- Common Names: Cockatiel, tiel, quarrion (quarrian), weiro (weero)
- Scientific Name: Nymphicus hollandicus
- Adult Size: 12 or 13 inches, weighing between 2 to 4 ounces
- Life Expectancy: 15 to 20 years with proper care, and sometimes as long as 30 years though this is rare
A cockatiel is a popular choice for a pet bird. These little birds are gentle, affectionate, and often like to be petted and held. They are not necessarily fond of cuddling, but they want to be near you and will be very happy to see you.
Cockatiel Cage Set-Up
- Cockatiels are active and playful and should have a large cage. Provide a cage that is at least 20 inches square and 26 inches tall.
- If you have more than one cockatiel, for example, pairs and groups of small birds, you’ll need a bigger enclosure.
- Your cockatiel’s cage should include at least two perches of different heights, thickness, and texture. These variations help keep your cockatiel’s feet healthy. Your bird should be able to move between the perches easily.
- Do not put perches over food or water dishes. The birds’ droppings will contaminate the food and water.
- Birds are sensitive to strong smells, smoke, and drafts. Keep your cockatiel’s cage away from the kitchen and away from windows.
- Place your cockatiel’s cage close to the family in a living room, den, or bedroom. Cockatiels want to be near their human family.
- Cushion the floor of the cage with a corncob layer, or aspen, wood-pellet, or recycled-paper bedding or use a liner.
- You’ll need to remove droppings frequently.
- Spot-clean the bottom liner or bedding weekly, and replace it entirely once a month.
About the Cockatiel
Cockatiels are generally friendly. However, an untamed bird might nip. You can prevent bad habits at an early age by ignoring their bad behavior. Cockatiels love to please their owners, so never scold the bird. Scolding them will cause the bird to become timid around people. An easy strategy is to reward good behavior and ignore bad behavior.
Cockatiels are intelligent birds, and over time can learn a variety of tricks. They are capable of mimicking speech, although it’s difficult to understand. Cockatiels are good whistlers, and you can teach them to sing along to tunes.
From waving and whistling to bell ringing, they’re smart little birds that enjoy a new challenge. Many cockatiels keep themselves occupied for hours talking to the “other bird” in a mirror.
Origin and History
In their native Australia, cockatiels are called quarrions or weiros. They primarily live in the Outback, a region of the northern part of the continent. Discovered in 1770, they are the smallest members of the cockatoo family. They exhibit many of the same features and habits as the larger bird. In the wild, they live in large flocks.
Cockatiels became popular as pets during the 1900s. They are easy to breed in captivity, and their docile, friendly personalities make them a natural fit for home life. These birds can no longer be trapped and exported from Australia.
Speech and Vocalizations
Cockatiels vocalize and whistle, and it’s common for them to may repeat sounds from your house, including alarm clocks, phones, and even wild birds outside.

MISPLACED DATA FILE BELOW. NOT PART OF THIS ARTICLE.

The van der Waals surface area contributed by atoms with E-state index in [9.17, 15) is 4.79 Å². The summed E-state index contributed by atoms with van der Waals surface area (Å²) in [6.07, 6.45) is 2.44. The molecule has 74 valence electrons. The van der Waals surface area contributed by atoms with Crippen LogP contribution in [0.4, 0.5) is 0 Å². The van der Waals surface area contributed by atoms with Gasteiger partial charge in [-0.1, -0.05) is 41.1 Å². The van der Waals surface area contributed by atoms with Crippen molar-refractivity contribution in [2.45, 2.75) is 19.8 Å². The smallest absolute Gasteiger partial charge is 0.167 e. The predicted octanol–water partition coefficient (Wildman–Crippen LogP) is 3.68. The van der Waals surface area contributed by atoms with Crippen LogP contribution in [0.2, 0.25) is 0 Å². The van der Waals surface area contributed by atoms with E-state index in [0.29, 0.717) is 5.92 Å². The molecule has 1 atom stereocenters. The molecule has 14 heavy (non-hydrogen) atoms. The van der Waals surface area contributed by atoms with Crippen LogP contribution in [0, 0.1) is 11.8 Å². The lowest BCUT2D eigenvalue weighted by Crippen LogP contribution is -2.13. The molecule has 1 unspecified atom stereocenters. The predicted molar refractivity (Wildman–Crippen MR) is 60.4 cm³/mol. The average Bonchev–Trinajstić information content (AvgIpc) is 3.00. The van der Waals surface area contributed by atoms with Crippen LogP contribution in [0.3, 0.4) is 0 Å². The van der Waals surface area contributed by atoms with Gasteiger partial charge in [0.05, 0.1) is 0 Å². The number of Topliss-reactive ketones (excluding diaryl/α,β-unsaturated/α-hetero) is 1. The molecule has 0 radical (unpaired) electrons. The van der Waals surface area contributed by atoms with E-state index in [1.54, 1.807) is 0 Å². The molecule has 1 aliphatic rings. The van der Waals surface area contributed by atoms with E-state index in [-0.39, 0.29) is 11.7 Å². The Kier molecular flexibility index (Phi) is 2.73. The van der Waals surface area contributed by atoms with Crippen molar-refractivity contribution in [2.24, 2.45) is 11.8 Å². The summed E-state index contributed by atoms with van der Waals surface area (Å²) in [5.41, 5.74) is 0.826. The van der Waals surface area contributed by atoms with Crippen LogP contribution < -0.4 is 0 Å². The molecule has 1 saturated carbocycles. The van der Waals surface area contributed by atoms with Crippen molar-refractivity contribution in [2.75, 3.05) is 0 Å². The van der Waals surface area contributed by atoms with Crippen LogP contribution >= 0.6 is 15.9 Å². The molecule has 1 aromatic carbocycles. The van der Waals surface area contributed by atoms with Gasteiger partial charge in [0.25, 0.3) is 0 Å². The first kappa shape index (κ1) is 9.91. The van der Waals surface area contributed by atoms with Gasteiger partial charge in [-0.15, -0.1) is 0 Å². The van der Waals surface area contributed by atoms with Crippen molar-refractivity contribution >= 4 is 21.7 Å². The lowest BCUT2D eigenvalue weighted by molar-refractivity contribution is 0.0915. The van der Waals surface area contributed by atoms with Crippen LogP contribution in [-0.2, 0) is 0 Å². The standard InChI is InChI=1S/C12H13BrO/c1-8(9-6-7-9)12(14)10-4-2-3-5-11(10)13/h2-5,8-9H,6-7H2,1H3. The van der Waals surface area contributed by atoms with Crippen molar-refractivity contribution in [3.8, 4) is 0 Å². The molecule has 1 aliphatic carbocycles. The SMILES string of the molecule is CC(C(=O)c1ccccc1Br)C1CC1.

Diet and Nutrition
- Variety is the key to a healthy diet for any parrot, including cockatiels. Seeds can be a nutritious part of the menu, but they are high in fat. Seeds should be no more than 30 percent of the bird’s diet.
- Pelleted diets are often the right choice for birds as they are nutritionally balanced, and birds can’t pick out their favorite seeds and leave the rest.
- Provide a seed/pellet mixture every morning. Give as much as the bird will eat. Cockatiels are not inclined to overeat.
- To make sure that your bird gets all the nutrients it needs, offer a variety of fresh vegetables and fruit. You can also provide proteins such as hard-boiled eggs, legumes, and cooked meats in moderation.
- In general, a cockatiel eats about one tablespoon of food per day. Remove what they do not eat after an hour.
- Your cockatiel must have fresh water at all times.
If you can, each day, give your cockatiel at least an hour outside the cage. If your bird spends most of the time in a cage, be sure it’s large enough for the bird to fly. This exercise allows your cockatiel to stretch its wings.
Activities will make a cockatiel happy and help maintain their physical and mental health. It’s essential to provide plenty of toys for your bird. The toys stimulate the bird’s natural inclination to play. For example, perches, ladders, and toys, these items should be plentiful but not to the point that it hinders the bird’s movement around the cage.
The most common health issue affecting cockatiels is nutritional deficiency. Too often, they only eat seeds. The vitamins and minerals found in fruits, vegetables, and a pellet-based diet are essential for preventing malnutrition. If you notice any of these signs of illness or distress, contact a veterinarian who treats birds:
- Decreased appetite or weight loss.
- Decreased activity or grooming.
- Feathers fluffed up for a long time.
- Long periods sitting at the bottom of the enclosure.
- Discharge from nose or mouth.
- Change in droppings for more than two days.
- Use caution when handling pets and remember they may bite or scratch (especially when stressed).
- Supervise children around pets.
- ALL ANIMALS can potentially carry viral, bacterial, fungal, and parasitic diseases contagious to humans.
- Thoroughly wash your hands with warm, soapy water before and after contact with any pet or its habitat.
- Adults should assist children with handwashing after contact with a pet, its habitat, or aquarium water.
- Smaller-sized parrot
- A quieter bird that can learn to talk
- Does not require a lot of outside-cage time
- Can nip if not hand-raised or well trained
- May not be affectionate or talk if housed with another cockatiel